OCTOBER TERM, 2018
NOTE: Where it is feasible, a syllabus (headnote) will be released, as is
being done in connection with this case, at the time the opinion is issued.
The syllabus constitutes no part of the opinion of the Court but has been
prepared by the Reporter of Decisions for the convenience of the reader.
See United States v. Detroit Timber & Lumber Co., 200 U. S. 321, 337.
SUPREME COURT OF THE UNITED STATES
STURGEON v. FROST, IN HIS OFFICIAL CAPACITY AS
ALASKA REGIONAL DIRECTOR OF THE NATIONAL
PARK SERVICE, ET AL.
CERTIORARI TO THE UNITED STATES COURT OF APPEALS FOR
THE NINTH CIRCUIT
No. 17949. Argued November 5, 2018Decided March 26, 2019
The Alaska National Interest Lands Conservation Act (ANILCA) set
aside 104 million acres of federally owned land in Alaska for preser-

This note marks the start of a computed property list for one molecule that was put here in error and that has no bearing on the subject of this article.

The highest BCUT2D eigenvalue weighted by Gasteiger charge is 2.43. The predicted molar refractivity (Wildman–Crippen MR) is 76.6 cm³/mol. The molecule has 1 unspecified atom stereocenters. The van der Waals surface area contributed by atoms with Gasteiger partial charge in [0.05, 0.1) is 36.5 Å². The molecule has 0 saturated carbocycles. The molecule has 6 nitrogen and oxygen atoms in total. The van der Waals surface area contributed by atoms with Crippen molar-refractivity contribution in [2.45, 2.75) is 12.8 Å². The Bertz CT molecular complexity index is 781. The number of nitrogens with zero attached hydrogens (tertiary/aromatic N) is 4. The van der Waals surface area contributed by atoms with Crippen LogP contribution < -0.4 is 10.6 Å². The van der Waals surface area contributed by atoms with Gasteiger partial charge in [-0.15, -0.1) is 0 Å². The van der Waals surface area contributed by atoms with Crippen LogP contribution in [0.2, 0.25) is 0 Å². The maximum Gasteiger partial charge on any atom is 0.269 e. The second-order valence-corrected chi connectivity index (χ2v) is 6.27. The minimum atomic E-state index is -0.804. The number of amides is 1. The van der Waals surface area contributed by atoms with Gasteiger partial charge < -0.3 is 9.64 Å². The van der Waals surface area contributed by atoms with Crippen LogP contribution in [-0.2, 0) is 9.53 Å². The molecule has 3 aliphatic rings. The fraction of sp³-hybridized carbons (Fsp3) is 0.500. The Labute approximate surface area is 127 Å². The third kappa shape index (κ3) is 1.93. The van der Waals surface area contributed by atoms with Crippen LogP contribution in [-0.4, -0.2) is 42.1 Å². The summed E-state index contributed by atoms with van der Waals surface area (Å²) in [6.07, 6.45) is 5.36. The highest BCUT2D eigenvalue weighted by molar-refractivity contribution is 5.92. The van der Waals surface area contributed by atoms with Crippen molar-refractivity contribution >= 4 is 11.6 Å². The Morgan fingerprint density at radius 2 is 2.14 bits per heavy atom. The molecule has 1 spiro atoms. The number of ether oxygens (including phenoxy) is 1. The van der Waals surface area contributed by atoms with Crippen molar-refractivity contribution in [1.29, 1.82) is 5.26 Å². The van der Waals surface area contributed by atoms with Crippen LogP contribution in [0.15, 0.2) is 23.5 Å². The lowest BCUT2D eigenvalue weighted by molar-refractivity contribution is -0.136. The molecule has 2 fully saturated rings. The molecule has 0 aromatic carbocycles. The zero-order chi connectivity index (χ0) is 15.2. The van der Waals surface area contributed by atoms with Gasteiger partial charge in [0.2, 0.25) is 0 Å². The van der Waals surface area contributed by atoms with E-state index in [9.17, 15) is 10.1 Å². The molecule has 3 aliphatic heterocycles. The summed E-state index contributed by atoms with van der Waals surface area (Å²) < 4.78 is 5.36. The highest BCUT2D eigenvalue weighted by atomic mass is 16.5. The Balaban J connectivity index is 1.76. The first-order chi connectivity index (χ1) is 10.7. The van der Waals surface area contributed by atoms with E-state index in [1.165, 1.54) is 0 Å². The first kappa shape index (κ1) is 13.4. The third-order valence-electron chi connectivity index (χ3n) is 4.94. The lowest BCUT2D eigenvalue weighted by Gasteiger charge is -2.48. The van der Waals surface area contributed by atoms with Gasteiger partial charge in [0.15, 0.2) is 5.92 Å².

vation purposes. With that land, ANILCA created ten new national
parks, monuments, and preserves (areas known as "conservation sys-
tem units"). 16 U. S. C. 3102(4). And in sketching those units'
boundary lines, Congress made an uncommon choiceto follow natu-
ral features rather than enclose only federally owned lands. It thus
swept in a vast set of so-called inholdingsmore than 18 million
acres of state, Native, and private land. Had Congress done nothing
more, those inholdings could have become subject to many National
Park Service rules, as the Service has broad authority under its Or-
ganic Act to administer both lands and waters within parks across
the country. 54 U. S. C. 100751. But Congress added Section
103(c), the provision principally in dispute in this case. Section
103(c)'s first sentence states that "[o]nly" the "public lands"defined
as most federally owned lands, waters, and associated interests
within any system unit's boundaries are "deemed" a part of that unit.
16 U. S. C. 3103(c). The second sentence provides that no state, Na-
tive, or private lands "shall be su